Denmark: Asylum seeker and family reunification immigration dropping

I found the numbers hard to follow, so I looked it up on the Danish Immigration Service site.

Family reunification immigrants dropped from 13,187 in 2001 to 8,151 in 2002 when Denmark passed tougher immigration laws and down to 3,594 in 2006.
Several thousand foreigners are now coming to work and study in Denmark despite tougher immigration laws Denmark's efforts to attract a new, more educated and self-reliant type of immigrant seem to be paying off, reported national public broadcaster DR. Figures from the Danish Immigration Service indicate that there are more newcomers now entering Denmark than there were just five years ago, when the perceived problem was dealt with through tougher immigration laws. But the new wave is not made up of asylum seekers or those seeking family reunification. Instead, people are coming to Denmark to work or get an education. In 2006, 46,500 aliens were given temporary residency, nearly 30,000 of those coming to either work or study. In 2001 that number was a mere 13,000, making up only one-third of all residency permits issued. The numbers are surprising not only due to the nation's stricter immigration laws, but also considering the country has tightened its belts by no longer offering free studies, requiring foreign students to pay for their own educations here. The number of people seeking asylum or reunification with their families, in contrast, has been reduced. In 2001, those two groups accounted for 47 percent of all residency permits. By 2006, the number had fallen to only 11 percent. Some 1147 persons were given asylum in 2006, much the same figure as in 2005. Those seeking residency through family reunification totalled just over 3500 last year, also similar to the figures for 2005.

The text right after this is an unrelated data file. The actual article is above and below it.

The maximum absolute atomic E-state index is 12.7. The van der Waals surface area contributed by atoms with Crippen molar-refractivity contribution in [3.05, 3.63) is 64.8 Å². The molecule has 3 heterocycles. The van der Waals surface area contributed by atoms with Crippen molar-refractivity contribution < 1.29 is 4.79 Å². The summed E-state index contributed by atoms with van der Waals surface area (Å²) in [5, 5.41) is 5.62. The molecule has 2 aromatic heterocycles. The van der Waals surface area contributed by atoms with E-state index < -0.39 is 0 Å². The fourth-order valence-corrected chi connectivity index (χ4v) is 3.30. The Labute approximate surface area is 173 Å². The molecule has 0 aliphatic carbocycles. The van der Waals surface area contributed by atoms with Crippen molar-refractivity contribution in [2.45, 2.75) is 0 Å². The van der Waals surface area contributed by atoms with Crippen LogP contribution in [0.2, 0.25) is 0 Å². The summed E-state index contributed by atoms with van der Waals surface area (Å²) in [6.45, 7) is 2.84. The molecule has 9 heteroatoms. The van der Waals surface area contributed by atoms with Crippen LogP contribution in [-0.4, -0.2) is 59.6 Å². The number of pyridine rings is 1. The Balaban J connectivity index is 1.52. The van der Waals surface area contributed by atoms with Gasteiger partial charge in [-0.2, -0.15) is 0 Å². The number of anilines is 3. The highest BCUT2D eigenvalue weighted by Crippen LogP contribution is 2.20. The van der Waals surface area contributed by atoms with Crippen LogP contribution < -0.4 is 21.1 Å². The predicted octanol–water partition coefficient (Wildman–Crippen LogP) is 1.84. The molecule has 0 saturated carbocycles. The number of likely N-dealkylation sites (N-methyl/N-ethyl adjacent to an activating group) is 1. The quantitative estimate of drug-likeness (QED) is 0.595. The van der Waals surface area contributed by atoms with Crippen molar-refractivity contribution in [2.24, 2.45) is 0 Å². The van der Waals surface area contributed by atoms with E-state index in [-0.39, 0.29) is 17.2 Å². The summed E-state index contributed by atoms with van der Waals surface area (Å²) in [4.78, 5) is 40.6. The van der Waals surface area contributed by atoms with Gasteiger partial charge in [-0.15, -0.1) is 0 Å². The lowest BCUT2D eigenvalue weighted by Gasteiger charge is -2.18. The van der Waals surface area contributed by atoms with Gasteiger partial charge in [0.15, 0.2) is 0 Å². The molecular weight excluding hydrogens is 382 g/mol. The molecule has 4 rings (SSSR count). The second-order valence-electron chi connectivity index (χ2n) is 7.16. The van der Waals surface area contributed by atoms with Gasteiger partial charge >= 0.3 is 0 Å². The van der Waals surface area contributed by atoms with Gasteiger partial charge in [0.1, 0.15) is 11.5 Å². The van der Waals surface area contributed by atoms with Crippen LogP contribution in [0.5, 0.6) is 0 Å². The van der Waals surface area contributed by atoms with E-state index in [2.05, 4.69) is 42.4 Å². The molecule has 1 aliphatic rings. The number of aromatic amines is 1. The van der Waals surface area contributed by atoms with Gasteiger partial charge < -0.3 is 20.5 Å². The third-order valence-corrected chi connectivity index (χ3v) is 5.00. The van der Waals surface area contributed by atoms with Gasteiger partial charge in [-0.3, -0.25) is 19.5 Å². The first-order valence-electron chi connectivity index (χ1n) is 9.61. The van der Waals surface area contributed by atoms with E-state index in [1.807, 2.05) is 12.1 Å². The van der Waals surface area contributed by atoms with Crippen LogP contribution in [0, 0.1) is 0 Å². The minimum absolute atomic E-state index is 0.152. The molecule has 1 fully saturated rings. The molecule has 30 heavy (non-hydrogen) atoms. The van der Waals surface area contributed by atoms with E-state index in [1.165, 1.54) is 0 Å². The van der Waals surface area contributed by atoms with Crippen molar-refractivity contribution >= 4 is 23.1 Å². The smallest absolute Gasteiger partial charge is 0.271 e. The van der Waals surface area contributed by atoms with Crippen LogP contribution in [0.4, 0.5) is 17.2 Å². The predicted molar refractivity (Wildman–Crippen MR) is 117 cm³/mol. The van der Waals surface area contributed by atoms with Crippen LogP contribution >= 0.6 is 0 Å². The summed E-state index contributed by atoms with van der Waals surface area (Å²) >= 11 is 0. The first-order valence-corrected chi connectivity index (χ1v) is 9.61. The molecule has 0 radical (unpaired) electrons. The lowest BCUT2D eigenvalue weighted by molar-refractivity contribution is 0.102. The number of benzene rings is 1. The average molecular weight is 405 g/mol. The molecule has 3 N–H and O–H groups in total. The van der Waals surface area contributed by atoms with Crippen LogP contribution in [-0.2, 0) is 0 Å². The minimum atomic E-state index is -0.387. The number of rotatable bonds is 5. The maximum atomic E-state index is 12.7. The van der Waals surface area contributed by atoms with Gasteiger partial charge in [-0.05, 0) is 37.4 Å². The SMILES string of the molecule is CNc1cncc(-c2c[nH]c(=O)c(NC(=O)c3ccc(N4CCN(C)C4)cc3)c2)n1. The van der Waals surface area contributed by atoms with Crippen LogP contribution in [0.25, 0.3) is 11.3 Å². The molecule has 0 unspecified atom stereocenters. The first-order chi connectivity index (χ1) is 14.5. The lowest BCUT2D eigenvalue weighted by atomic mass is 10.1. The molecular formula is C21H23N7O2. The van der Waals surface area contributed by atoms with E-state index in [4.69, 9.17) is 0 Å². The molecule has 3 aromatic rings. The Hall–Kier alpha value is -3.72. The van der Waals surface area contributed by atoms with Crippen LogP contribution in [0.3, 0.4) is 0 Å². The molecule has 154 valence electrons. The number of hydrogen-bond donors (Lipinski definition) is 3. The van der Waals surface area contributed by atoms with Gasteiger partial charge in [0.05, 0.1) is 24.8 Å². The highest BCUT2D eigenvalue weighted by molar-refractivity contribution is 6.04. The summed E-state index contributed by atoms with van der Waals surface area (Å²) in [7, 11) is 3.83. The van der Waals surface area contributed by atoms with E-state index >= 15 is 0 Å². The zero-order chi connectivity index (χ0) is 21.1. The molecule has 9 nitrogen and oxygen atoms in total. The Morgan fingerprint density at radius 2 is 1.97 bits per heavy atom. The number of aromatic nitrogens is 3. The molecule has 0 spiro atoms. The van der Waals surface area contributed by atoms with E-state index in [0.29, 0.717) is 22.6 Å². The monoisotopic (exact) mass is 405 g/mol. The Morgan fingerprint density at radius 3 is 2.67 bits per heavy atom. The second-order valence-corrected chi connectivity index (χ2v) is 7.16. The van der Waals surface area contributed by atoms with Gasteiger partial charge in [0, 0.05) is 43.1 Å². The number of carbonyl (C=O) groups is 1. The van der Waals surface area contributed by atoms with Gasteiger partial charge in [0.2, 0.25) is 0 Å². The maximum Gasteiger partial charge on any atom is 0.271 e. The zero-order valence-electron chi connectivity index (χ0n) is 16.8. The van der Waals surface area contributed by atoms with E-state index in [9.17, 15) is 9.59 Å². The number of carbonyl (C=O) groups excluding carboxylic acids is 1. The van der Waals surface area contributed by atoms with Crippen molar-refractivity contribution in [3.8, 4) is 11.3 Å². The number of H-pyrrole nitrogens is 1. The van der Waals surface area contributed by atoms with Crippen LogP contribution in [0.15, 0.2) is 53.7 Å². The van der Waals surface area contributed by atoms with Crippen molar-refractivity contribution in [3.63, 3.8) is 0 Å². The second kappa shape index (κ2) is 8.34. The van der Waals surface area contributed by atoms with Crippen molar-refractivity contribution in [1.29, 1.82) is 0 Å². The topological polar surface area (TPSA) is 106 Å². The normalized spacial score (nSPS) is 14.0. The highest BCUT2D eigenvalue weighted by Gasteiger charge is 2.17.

Source: Copenhagen Post (English), Danish Immigration Service (English)

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